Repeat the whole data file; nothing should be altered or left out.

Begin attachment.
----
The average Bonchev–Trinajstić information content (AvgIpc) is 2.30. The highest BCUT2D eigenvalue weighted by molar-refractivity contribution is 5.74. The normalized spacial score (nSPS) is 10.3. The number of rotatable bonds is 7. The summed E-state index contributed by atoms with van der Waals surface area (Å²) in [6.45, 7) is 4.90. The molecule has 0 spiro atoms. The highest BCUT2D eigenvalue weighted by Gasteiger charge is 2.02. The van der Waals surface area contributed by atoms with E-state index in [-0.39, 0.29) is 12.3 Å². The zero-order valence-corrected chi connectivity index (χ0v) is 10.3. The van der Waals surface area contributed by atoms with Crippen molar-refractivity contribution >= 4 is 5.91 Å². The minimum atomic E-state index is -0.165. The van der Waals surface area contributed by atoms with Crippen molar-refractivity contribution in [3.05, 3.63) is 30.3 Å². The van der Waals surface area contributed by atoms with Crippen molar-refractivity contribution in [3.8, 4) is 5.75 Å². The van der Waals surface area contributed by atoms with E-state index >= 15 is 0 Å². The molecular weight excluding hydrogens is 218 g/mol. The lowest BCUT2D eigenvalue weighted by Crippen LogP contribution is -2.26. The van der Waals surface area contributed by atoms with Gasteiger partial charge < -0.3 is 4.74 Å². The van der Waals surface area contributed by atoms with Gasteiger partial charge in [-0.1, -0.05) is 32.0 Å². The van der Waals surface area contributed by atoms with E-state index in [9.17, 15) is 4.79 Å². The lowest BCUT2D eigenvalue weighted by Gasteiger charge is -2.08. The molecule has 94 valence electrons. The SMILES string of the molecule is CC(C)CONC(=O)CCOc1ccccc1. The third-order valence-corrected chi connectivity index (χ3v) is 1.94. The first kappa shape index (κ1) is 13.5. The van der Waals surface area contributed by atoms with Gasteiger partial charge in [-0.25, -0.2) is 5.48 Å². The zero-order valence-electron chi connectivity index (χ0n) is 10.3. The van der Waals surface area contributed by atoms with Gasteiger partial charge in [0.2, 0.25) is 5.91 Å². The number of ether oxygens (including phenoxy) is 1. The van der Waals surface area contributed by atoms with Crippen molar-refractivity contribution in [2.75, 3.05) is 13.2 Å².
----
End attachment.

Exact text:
The average Bonchev–Trinajstić information content (AvgIpc) is 2.30. The highest BCUT2D eigenvalue weighted by molar-refractivity contribution is 5.74. The normalized spacial score (nSPS) is 10.3. The number of rotatable bonds is 7. The summed E-state index contributed by atoms with van der Waals surface area (Å²) in [6.45, 7) is 4.90. The molecule has 0 spiro atoms. The highest BCUT2D eigenvalue weighted by Gasteiger charge is 2.02. The van der Waals surface area contributed by atoms with E-state index in [-0.39, 0.29) is 12.3 Å². The zero-order valence-corrected chi connectivity index (χ0v) is 10.3. The van der Waals surface area contributed by atoms with Crippen molar-refractivity contribution >= 4 is 5.91 Å². The minimum atomic E-state index is -0.165. The van der Waals surface area contributed by atoms with Crippen molar-refractivity contribution in [3.05, 3.63) is 30.3 Å². The van der Waals surface area contributed by atoms with Crippen molar-refractivity contribution in [3.8, 4) is 5.75 Å². The van der Waals surface area contributed by atoms with E-state index >= 15 is 0 Å². The molecular weight excluding hydrogens is 218 g/mol. The lowest BCUT2D eigenvalue weighted by Crippen LogP contribution is -2.26. The van der Waals surface area contributed by atoms with Gasteiger partial charge < -0.3 is 4.74 Å². The van der Waals surface area contributed by atoms with Gasteiger partial charge in [-0.1, -0.05) is 32.0 Å². The van der Waals surface area contributed by atoms with E-state index in [9.17, 15) is 4.79 Å². The lowest BCUT2D eigenvalue weighted by Gasteiger charge is -2.08. The molecule has 94 valence electrons. The SMILES string of the molecule is CC(C)CONC(=O)CCOc1ccccc1. The third-order valence-corrected chi connectivity index (χ3v) is 1.94. The first kappa shape index (κ1) is 13.5. The van der Waals surface area contributed by atoms with Gasteiger partial charge in [-0.25, -0.2) is 5.48 Å². The zero-order valence-electron chi connectivity index (χ0n) is 10.3. The van der Waals surface area contributed by atoms with Gasteiger partial charge in [0.2, 0.25) is 5.91 Å². The number of ether oxygens (including phenoxy) is 1. The van der Waals surface area contributed by atoms with Crippen molar-refractivity contribution in [2.75, 3.05) is 13.2 Å².